There are, however, convincing arguments for alternative funding sources, with charitable organisations subsidising the screening of young athletes who wish to be screened for self-protection.35
Pre-participation Cardiac Evaluation of Older Athletes
The rapidly expanding population of older veteran or amateur athletes who compete in high-intensity events underscores the importance of preventing SCD in this age group. The resting 12-lead ECG is of limited value in screening senior athletes, as CAD is the main cause of SCD.36 The Sports Cardiology section of the European Association of Cardiovascular Prevention and Rehabilitation published recommendations relating to screening practices, which take into account the burden of cardiovascular risk factors, pre-existing fitness levels and intended level of exercise.37 The assessment of athletes undertaking high intensity physical activity incorporates the assessment of cardiovascular risk factors, symptoms and family history; physical examination; resting 12-lead ECG; and the Systematic Coronary Risk Evaluation (SCORE) to assess the 10-year risk of a fatal cardiovascular event. Any abnormalities arising from this initial assessment, including a SCORE 10-year risk of ≥5 %, requires maximal exercise ECG testing. However, it is well recognised that the sensitivity of exercise ECG stress testing in a screening setting with predominantly asymptomatic individuals is poor (25 %)38 and the false-positive rates are high, particularly in women.39 Nevertheless, a negative maximal exercise ECG stress test provides eligibility for moderate/high exercise training and a positive test result will require further investigation for underlying CAD, the gold standard test being invasive coronary angiography (see Figure 3B).
An area deserving further consideration is whether computed tomography coronary artery calcium scoring (CACS) can provide a better risk prediction of serious cardiovascular events, as high calcium scores appear to predict increased risk for cardiovascular events in the general population,24 including asymptomatic individuals.40 Obstacles to the wider implementation of CACS as a screening tool include radiation exposure (though minimal at 1.5–3.0 mSv), availability and cost.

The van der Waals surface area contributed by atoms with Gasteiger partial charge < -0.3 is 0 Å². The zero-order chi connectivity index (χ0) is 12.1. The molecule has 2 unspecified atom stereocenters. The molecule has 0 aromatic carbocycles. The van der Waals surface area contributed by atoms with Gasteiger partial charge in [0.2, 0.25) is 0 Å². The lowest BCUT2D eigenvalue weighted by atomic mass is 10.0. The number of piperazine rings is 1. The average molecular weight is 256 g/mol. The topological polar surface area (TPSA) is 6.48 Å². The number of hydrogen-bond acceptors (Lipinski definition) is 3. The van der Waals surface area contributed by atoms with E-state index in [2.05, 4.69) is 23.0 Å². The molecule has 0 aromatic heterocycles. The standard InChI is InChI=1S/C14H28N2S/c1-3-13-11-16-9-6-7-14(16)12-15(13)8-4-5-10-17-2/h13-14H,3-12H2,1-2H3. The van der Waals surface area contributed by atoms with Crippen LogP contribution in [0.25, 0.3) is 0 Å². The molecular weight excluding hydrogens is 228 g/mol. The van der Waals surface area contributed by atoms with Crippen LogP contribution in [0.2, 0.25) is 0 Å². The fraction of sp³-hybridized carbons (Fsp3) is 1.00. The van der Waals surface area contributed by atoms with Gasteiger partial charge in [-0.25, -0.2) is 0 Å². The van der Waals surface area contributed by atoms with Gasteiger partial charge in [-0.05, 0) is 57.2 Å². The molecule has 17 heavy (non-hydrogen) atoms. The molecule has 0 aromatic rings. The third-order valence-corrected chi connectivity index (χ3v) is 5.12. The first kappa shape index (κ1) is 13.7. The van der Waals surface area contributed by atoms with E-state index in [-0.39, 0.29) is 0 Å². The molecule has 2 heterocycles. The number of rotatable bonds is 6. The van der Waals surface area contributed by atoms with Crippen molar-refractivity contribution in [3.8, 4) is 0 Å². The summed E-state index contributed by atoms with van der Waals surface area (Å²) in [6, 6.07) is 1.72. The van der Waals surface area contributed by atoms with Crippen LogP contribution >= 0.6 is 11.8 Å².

Evaluation of the Patient and the Family
The inherited nature of most conditions predisposing to SCD in young athletes highlights the importance of comprehensive post-mortem evaluation of the index case as well as cardiovascular screening of first-degree relatives.
The importance of a histopathological examination by a cardiac pathologist with expertise in the morphological adaptations of the athletic heart and disease phenotypes implicated in SCD in athletes cannot be overstated, as false conclusions may misguide familial evaluation or offer false reassurance to surviving relatives and dissuade physicians from initiating familial screening. When comparing the cause of death attributed to a series of SCDs, there was a disparity in 41 % of cases between the referring pathologists and the specialist pathologist41. Referring pathologists were more inclined to diagnose cardiomyopathy than morphologically normal heart, with only 63 % of normal hearts being described correctly (see Figure 4). Examples of misdiagnoses can include post-mortem coronary artery collapse with mild atheroma being mislabelled as CAD; overdiagnosis of ARVC where right ventricular fatty infiltration is related to obesity, alcohol misuse or other causes; and overdiagnosis of HCM in hypertrophied hearts despite the absence of myocyte diasarray.18 A guideline has been developed by the Association for European Cardiovascular Pathology to reduce variation in practice and to provide a minimum standard, ensuring accurate, systematic examination and sampling in the autopsy investigation of SCD.42